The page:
New technologies and Amyotrophic Lateral Sclerosis – Which step forward rushed by the COVID-19 pandemic?

Susana Pinto, Stefano Quintarelli, Vincenzo Silani

Research output: Contribution to journalReview articlepeer-review

Abstract

Amyotrophic Lateral Sclerosis (ALS) is a fast-progressive neurodegenerative disease leading to progressive physical immobility with usually normal or mild cognitive and/or behavioural involvement. Many patients are relatively young, instructed, sensitive to new technologies, and professionally active when developing the first symptoms. Older patients usually require more time, encouragement, reinforcement and a closer support but, nevertheless, selecting user-friendly devices, provided earlier in the course of the disease, and engaging motivated carers may overcome many technological barriers. ALS may be considered a model for neurodegenerative diseases to further develop and test new technologies. From multidisciplinary teleconsults to telemonitoring of the respiratory function, telemedicine has the potentiality to embrace other fields, including nutrition, physical mobility, and the interaction with the environment. Brain-computer interfaces and eye tracking expanded the field of augmentative and alternative communication in ALS but their potentialities go beyond communication, to cognition and robotics. Virtual reality and different forms of artificial intelligence present further interesting possibilities that deserve to be investigated. COVID-19 pandemic is an unprecedented opportunity to speed up the development and implementation of new technologies in clinical practice, improving the daily living of both ALS patients and carers. The present work reviews the current technologies for ALS patients already in place or being under evaluation with published publications, prompted by the COVID-19 pandemic.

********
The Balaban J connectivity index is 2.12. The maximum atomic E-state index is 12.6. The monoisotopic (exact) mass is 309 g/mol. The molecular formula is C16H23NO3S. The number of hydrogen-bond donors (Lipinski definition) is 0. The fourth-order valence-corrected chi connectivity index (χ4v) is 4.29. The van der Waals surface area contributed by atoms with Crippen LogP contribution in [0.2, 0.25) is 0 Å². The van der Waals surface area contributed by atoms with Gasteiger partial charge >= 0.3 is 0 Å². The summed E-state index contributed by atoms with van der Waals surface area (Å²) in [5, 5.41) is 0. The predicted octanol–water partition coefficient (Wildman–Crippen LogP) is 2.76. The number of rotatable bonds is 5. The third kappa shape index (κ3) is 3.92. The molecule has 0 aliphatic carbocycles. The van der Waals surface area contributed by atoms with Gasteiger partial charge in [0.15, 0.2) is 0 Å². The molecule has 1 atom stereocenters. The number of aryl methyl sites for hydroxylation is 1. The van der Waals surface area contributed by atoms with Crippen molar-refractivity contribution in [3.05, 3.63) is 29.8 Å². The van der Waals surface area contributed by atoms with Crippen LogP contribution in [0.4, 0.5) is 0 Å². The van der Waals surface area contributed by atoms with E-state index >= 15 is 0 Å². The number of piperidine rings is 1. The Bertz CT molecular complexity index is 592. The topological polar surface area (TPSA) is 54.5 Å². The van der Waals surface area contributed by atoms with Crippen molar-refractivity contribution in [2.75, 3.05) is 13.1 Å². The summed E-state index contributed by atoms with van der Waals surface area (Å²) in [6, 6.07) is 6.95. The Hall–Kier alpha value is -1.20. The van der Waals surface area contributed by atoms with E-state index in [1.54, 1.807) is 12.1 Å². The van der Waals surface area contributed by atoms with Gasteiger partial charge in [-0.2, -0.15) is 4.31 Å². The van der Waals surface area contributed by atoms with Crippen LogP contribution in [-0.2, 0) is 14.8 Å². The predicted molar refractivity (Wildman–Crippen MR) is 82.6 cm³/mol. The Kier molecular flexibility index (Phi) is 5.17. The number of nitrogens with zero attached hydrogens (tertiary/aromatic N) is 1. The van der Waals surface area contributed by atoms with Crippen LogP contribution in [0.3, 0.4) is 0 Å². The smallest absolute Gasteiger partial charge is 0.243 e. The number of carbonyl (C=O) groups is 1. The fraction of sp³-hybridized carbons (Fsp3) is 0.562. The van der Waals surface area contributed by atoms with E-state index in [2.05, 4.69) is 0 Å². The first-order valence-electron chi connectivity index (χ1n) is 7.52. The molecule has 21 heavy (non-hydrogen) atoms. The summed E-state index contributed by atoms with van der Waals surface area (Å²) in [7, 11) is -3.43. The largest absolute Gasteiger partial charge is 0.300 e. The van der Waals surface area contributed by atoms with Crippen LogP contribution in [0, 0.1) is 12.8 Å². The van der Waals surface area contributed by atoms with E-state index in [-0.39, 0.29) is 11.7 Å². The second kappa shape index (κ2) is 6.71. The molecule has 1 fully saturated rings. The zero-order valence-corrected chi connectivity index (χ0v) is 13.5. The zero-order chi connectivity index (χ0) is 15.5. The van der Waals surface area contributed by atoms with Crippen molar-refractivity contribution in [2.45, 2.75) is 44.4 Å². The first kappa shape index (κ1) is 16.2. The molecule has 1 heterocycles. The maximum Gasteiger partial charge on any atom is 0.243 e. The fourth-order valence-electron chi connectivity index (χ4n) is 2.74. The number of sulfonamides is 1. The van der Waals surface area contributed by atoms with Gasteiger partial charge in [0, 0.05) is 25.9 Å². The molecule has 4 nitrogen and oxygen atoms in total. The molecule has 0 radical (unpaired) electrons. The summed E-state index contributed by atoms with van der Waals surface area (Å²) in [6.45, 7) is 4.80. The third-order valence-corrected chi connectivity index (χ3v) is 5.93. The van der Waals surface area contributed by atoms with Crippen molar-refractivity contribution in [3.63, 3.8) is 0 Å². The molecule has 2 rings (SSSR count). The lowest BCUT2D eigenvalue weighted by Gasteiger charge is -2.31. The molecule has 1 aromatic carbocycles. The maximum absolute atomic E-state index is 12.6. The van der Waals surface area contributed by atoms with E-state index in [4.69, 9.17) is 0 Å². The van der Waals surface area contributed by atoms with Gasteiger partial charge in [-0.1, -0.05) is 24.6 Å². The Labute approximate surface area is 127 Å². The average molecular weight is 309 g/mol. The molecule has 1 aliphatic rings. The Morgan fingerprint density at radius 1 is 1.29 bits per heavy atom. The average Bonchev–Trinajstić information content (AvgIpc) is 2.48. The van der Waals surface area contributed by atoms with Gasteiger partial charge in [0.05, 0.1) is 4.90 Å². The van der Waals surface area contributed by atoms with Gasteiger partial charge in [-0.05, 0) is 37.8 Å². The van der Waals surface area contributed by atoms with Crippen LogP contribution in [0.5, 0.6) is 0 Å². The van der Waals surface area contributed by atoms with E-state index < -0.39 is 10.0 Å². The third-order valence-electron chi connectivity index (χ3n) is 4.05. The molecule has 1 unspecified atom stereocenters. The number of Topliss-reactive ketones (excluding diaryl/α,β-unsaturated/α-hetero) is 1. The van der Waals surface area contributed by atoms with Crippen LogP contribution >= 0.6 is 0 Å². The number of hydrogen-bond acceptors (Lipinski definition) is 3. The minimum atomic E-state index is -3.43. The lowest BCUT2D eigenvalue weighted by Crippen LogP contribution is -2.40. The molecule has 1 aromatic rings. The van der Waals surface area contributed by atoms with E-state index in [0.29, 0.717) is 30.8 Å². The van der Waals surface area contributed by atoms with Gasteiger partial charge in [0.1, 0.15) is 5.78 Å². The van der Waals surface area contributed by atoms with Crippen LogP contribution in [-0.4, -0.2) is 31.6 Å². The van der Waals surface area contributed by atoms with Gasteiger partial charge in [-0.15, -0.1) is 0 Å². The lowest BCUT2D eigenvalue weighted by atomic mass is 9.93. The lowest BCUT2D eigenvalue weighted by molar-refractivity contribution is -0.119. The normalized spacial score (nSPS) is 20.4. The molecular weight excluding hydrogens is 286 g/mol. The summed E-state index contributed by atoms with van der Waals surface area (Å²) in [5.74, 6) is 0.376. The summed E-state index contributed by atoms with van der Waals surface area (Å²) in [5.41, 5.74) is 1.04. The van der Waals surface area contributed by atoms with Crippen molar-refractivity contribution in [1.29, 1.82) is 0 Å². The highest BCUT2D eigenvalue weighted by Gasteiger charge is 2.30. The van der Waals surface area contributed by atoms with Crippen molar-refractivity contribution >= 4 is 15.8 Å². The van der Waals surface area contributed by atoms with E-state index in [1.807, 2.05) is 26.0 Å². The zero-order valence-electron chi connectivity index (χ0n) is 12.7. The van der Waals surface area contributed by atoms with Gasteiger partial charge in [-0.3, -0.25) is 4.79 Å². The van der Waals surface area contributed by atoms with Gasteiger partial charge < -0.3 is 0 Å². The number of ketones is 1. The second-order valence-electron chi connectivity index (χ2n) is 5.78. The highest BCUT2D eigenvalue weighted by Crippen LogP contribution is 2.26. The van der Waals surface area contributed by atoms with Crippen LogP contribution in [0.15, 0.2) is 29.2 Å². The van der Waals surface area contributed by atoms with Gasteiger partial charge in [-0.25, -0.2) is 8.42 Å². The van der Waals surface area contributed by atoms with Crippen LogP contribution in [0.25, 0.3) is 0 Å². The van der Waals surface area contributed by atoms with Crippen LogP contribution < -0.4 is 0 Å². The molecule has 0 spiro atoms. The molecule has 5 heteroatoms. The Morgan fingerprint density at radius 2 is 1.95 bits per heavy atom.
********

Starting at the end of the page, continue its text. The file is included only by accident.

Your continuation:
Original languageEnglish
Article number117081
JournalJournal of the Neurological Sciences
Volume418
DOIs
Publication statusPublished - Nov 15 2020

Keywords

  • Amyotrophic lateral sclerosis
  • Artificial intelligence
  • Brain-computer interfaces
  • COVID-19
  • Eye-tracking
  • Robotics
  • Telemedicine
  • Virtual reality

ASJC Scopus subject areas

  • Neurology
  • Clinical Neurology

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